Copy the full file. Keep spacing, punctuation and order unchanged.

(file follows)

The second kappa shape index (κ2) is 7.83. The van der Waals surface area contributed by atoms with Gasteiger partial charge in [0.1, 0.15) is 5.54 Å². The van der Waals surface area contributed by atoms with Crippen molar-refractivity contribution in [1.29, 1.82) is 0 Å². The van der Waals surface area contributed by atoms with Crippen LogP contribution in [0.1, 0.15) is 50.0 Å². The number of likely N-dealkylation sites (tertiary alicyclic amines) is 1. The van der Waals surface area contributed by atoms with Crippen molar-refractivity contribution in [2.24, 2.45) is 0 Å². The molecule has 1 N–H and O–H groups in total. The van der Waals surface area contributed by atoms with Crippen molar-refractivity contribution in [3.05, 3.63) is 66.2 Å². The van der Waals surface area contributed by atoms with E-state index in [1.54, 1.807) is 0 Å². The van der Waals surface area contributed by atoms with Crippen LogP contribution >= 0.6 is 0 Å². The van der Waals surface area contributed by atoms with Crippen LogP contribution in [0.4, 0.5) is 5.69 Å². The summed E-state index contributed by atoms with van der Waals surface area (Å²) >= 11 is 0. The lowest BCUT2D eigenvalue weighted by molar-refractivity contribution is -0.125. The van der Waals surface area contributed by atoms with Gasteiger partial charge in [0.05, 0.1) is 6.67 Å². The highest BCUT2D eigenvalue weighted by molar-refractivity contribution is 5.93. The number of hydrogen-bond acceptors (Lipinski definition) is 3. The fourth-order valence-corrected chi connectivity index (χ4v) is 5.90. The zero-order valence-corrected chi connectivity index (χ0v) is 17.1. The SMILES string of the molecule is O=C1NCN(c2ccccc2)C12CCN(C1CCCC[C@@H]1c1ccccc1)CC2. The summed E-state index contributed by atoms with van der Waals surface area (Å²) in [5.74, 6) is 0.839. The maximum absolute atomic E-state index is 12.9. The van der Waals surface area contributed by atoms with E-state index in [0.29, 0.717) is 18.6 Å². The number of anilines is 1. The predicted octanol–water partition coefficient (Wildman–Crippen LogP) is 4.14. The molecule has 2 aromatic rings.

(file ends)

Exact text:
The second kappa shape index (κ2) is 7.83. The van der Waals surface area contributed by atoms with Gasteiger partial charge in [0.1, 0.15) is 5.54 Å². The van der Waals surface area contributed by atoms with Crippen molar-refractivity contribution in [1.29, 1.82) is 0 Å². The van der Waals surface area contributed by atoms with Crippen LogP contribution in [0.1, 0.15) is 50.0 Å². The number of likely N-dealkylation sites (tertiary alicyclic amines) is 1. The van der Waals surface area contributed by atoms with Crippen molar-refractivity contribution in [2.24, 2.45) is 0 Å². The molecule has 1 N–H and O–H groups in total. The van der Waals surface area contributed by atoms with Crippen molar-refractivity contribution in [3.05, 3.63) is 66.2 Å². The van der Waals surface area contributed by atoms with E-state index in [1.54, 1.807) is 0 Å². The van der Waals surface area contributed by atoms with Crippen LogP contribution >= 0.6 is 0 Å². The van der Waals surface area contributed by atoms with Crippen LogP contribution in [0.4, 0.5) is 5.69 Å². The summed E-state index contributed by atoms with van der Waals surface area (Å²) >= 11 is 0. The lowest BCUT2D eigenvalue weighted by molar-refractivity contribution is -0.125. The van der Waals surface area contributed by atoms with Gasteiger partial charge in [0.05, 0.1) is 6.67 Å². The highest BCUT2D eigenvalue weighted by molar-refractivity contribution is 5.93. The number of hydrogen-bond acceptors (Lipinski definition) is 3. The fourth-order valence-corrected chi connectivity index (χ4v) is 5.90. The zero-order valence-corrected chi connectivity index (χ0v) is 17.1. The SMILES string of the molecule is O=C1NCN(c2ccccc2)C12CCN(C1CCCC[C@@H]1c1ccccc1)CC2. The summed E-state index contributed by atoms with van der Waals surface area (Å²) in [5.74, 6) is 0.839. The maximum absolute atomic E-state index is 12.9. The van der Waals surface area contributed by atoms with E-state index in [0.29, 0.717) is 18.6 Å². The number of anilines is 1. The predicted octanol–water partition coefficient (Wildman–Crippen LogP) is 4.14. The molecule has 2 aromatic rings.